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Relationship between overweight and health-related quality of life in secondary school children in Fiji: results from a cross-sectional population-based study
Umeå University, Faculty of Medicine, Department of Clinical Sciences, Child and Adolescent Psychiatry. Deakin University, Melbourne, Victoria, Australia.ORCID iD: 0000-0001-6720-2430
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2014 (English)In: International Journal of Obesity, ISSN 0307-0565, E-ISSN 1476-5497, Vol. 38, no 4, 539-546 p.Article in journal (Refereed) Published
Abstract [en]

Objective: To investigate the relationship between excess weight (overweight and obesity) and health-related quality of life (HRQoL) in a sample of secondary school children in Fiji, by gender, age and ethnicity.

Methods: The study comprised 8947 children from forms 3-6 (age 12-18 years) in 18 secondary schools on Viti Levu, the main island of Fiji. Body mass index (BMI) was calculated from measured height and weight, and weight status was classified according to the International Obesity Task Force recommendations. HRQoL was measured by the self-report version of the Pediatric Quality of Life Inventory 4.0.

Results: HRQoL was similar in children with obesity and normal weight. Generally, this was replicated when analyzed separately by gender and ethnicity, but age stratification revealed disparities. In 12-14-year-old children, obesity was associated with better HRQoL, owing to better social and school functioning and well-being, and in 15-18-year olds with poorer HRQoL, owing to worse physical, emotional and social functioning and well-being (Cohen's d 0.2-0.3). Children with a BMI in the overweight range also reported a slightly lower HRQoL than children with a BMI in the normal weight range, but although statistically significant, the size of this difference was trivial (Cohen's d <0.2).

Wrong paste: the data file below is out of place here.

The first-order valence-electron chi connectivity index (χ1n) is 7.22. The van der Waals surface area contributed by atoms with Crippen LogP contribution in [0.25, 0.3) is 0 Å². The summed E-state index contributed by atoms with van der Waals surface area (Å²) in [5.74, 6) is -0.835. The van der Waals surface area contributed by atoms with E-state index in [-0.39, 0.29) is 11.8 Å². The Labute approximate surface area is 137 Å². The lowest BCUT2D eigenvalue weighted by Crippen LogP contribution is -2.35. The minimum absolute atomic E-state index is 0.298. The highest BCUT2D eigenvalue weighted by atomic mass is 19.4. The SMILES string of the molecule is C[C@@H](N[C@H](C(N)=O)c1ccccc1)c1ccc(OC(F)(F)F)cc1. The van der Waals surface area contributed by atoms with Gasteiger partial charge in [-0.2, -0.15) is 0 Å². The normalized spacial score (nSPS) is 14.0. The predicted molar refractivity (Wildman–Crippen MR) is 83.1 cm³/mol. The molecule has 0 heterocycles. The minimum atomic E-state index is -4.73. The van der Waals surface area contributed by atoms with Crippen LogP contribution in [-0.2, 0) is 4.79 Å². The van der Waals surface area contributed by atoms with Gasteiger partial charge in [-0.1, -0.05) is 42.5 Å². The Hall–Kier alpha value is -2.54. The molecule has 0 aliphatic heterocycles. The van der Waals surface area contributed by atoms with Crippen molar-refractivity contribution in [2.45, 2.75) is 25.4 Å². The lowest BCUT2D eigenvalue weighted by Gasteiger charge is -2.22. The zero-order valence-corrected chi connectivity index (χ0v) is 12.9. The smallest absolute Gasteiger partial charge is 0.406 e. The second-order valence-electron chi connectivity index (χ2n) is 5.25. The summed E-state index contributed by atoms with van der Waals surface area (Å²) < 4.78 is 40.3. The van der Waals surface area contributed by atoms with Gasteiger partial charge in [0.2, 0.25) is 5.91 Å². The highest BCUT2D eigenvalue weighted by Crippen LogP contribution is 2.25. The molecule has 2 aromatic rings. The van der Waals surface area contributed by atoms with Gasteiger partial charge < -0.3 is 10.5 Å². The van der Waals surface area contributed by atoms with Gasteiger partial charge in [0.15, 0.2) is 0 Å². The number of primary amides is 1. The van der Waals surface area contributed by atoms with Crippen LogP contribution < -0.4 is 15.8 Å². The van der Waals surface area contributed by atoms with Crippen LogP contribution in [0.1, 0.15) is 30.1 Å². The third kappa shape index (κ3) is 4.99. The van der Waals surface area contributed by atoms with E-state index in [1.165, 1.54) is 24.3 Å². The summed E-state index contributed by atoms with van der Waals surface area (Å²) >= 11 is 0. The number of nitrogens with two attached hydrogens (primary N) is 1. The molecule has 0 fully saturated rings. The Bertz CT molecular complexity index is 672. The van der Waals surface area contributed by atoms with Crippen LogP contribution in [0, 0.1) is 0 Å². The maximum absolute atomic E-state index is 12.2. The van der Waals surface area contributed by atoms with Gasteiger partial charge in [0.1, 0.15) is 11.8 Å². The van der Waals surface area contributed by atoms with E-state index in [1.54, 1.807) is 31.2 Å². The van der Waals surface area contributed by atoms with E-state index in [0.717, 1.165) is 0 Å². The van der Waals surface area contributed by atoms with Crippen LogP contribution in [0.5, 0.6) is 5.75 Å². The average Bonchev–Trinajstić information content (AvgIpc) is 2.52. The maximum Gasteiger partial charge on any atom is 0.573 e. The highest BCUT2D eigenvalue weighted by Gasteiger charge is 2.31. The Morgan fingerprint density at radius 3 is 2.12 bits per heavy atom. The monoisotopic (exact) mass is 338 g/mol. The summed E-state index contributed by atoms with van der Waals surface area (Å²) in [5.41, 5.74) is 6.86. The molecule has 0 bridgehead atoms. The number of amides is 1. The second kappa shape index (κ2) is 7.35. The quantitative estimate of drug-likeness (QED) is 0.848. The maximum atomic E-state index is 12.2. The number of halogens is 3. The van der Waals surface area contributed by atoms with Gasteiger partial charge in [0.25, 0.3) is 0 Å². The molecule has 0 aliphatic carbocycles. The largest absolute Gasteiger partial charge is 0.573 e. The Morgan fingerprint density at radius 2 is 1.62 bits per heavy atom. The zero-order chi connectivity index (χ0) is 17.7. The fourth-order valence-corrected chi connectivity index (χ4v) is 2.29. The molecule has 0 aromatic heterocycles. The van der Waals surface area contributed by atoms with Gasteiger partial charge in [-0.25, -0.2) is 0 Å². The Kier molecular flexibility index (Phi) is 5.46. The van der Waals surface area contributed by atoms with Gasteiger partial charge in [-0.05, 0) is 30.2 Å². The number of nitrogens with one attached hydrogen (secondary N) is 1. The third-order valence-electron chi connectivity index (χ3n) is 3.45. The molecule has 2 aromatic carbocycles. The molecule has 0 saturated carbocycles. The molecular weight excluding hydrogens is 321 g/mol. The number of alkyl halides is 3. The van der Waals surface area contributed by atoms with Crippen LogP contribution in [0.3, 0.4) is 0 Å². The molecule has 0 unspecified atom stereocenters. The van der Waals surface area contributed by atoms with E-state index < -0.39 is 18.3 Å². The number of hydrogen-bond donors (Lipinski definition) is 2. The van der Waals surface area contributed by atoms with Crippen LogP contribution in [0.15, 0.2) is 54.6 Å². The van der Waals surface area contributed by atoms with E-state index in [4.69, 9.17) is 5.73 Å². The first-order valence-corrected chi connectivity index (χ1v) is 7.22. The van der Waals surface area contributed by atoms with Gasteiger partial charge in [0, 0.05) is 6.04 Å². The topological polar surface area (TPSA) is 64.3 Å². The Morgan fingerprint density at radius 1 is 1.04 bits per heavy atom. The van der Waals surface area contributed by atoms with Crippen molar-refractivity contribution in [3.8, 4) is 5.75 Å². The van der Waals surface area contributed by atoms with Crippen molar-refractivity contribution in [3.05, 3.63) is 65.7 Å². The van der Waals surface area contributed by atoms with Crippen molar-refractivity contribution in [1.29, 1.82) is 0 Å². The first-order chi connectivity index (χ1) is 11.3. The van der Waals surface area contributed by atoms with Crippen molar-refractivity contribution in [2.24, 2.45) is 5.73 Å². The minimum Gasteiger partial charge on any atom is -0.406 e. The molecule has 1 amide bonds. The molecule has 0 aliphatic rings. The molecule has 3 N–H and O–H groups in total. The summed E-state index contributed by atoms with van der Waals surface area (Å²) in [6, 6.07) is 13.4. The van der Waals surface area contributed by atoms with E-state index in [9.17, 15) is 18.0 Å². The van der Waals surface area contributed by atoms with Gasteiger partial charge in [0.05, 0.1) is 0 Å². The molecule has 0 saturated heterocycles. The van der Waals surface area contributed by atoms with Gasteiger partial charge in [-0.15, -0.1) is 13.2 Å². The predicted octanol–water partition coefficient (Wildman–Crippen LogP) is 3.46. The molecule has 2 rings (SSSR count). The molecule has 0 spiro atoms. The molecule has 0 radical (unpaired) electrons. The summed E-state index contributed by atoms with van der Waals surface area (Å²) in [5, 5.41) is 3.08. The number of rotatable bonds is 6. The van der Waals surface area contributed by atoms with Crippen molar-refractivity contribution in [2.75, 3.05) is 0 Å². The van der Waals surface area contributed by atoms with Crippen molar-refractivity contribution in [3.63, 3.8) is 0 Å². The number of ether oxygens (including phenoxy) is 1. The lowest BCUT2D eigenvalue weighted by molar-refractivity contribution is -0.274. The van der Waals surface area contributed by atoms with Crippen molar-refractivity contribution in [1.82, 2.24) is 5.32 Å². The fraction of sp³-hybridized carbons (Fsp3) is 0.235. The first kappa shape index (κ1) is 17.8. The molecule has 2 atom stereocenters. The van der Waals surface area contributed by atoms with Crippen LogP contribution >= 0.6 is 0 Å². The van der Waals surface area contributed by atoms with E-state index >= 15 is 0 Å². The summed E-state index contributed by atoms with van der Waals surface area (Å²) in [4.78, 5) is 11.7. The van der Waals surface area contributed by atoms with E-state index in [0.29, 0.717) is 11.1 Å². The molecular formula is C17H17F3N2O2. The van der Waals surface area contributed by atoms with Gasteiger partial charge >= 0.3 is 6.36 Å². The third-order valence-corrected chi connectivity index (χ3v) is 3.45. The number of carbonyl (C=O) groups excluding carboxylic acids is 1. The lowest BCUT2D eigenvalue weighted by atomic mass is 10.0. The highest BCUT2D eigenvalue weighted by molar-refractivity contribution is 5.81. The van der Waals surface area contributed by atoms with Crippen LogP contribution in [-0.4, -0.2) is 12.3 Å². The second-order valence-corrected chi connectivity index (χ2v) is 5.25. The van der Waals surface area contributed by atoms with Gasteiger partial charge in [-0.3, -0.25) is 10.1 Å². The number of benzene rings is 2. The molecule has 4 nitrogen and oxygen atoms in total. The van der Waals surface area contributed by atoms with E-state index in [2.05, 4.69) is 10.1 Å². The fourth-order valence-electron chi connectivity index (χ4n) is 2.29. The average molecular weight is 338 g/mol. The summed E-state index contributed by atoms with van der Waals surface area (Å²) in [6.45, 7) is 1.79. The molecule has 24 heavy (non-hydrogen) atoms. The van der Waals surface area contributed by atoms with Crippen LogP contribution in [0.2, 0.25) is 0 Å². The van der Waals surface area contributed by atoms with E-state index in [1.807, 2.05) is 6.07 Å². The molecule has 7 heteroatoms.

Discussion: The results suggest that, overall there is no meaningful negative association between excess weight and HRQoL in secondary school children in Fiji. This is in contradiction to the negative relationship between excess weight and HRQoL shown in studies from other countries and cultures. The assumption that a large body size is associated with a lower quality of life cannot be held universally. Although a generally low HRQoL among children in Fiji may be masking or overriding the potential effect of excess weight on HRQoL, socio-economic and/or socio-cultural factors, may help to explain these relationships.

Place, publisher, year, edition, pages
Nature Publishing Group, 2014. Vol. 38, no 4, 539-546 p.
Keyword [en]
adolescent, functioning and well-being, health-related quality of life, pacific, PedsQL
National Category
Pediatrics Psychiatry Public Health, Global Health, Social Medicine and Epidemiology Endocrinology and Diabetes Nutrition and Dietetics
URN: urn:nbn:se:umu:diva-85740DOI: 10.1038/ijo.2013.212ISI: 000334344300009PubMedID: 24232500OAI: diva2:695206
Available from: 2014-02-10 Created: 2014-02-10 Last updated: 2015-04-29Bibliographically approved

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Petersen, Solveig
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